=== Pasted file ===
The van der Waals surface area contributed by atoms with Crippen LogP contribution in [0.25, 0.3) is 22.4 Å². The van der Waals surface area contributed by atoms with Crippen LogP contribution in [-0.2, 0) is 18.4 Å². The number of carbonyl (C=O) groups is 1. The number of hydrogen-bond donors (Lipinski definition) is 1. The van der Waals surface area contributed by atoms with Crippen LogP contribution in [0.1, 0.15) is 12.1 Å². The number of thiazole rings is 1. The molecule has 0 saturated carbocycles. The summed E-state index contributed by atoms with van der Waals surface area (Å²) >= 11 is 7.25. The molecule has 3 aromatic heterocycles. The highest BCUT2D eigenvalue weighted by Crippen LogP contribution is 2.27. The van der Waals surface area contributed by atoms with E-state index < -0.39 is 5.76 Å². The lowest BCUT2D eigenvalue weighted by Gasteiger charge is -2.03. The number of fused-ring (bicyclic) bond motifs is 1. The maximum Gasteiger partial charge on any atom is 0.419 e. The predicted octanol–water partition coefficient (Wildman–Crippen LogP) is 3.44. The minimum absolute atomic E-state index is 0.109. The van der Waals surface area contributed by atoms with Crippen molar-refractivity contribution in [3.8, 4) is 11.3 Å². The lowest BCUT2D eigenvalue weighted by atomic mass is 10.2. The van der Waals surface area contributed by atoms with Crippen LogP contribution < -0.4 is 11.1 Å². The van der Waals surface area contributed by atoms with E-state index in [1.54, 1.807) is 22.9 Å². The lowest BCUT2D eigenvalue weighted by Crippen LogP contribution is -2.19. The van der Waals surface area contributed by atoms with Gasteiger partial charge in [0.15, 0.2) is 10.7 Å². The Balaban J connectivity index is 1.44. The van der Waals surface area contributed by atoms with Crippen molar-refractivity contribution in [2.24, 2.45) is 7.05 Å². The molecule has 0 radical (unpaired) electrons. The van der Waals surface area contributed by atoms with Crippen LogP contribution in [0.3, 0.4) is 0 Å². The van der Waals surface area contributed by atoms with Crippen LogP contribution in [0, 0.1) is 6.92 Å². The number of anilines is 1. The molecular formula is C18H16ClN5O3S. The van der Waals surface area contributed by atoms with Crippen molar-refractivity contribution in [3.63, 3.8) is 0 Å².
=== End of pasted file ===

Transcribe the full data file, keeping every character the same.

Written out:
The van der Waals surface area contributed by atoms with Crippen LogP contribution in [0.25, 0.3) is 22.4 Å². The van der Waals surface area contributed by atoms with Crippen LogP contribution in [-0.2, 0) is 18.4 Å². The number of carbonyl (C=O) groups is 1. The number of hydrogen-bond donors (Lipinski definition) is 1. The van der Waals surface area contributed by atoms with Crippen LogP contribution in [0.1, 0.15) is 12.1 Å². The number of thiazole rings is 1. The molecule has 0 saturated carbocycles. The summed E-state index contributed by atoms with van der Waals surface area (Å²) >= 11 is 7.25. The molecule has 3 aromatic heterocycles. The highest BCUT2D eigenvalue weighted by Crippen LogP contribution is 2.27. The van der Waals surface area contributed by atoms with E-state index < -0.39 is 5.76 Å². The lowest BCUT2D eigenvalue weighted by Gasteiger charge is -2.03. The number of fused-ring (bicyclic) bond motifs is 1. The maximum Gasteiger partial charge on any atom is 0.419 e. The predicted octanol–water partition coefficient (Wildman–Crippen LogP) is 3.44. The minimum absolute atomic E-state index is 0.109. The van der Waals surface area contributed by atoms with Crippen molar-refractivity contribution in [3.8, 4) is 11.3 Å². The lowest BCUT2D eigenvalue weighted by atomic mass is 10.2. The van der Waals surface area contributed by atoms with Crippen LogP contribution < -0.4 is 11.1 Å². The van der Waals surface area contributed by atoms with E-state index in [1.54, 1.807) is 22.9 Å². The lowest BCUT2D eigenvalue weighted by Crippen LogP contribution is -2.19. The van der Waals surface area contributed by atoms with Gasteiger partial charge in [0.15, 0.2) is 10.7 Å². The Balaban J connectivity index is 1.44. The van der Waals surface area contributed by atoms with Crippen molar-refractivity contribution in [2.24, 2.45) is 7.05 Å². The molecule has 0 radical (unpaired) electrons. The van der Waals surface area contributed by atoms with Crippen LogP contribution in [0.3, 0.4) is 0 Å². The van der Waals surface area contributed by atoms with Crippen LogP contribution in [0, 0.1) is 6.92 Å². The number of anilines is 1. The molecular formula is C18H16ClN5O3S. The van der Waals surface area contributed by atoms with Crippen molar-refractivity contribution in [3.63, 3.8) is 0 Å².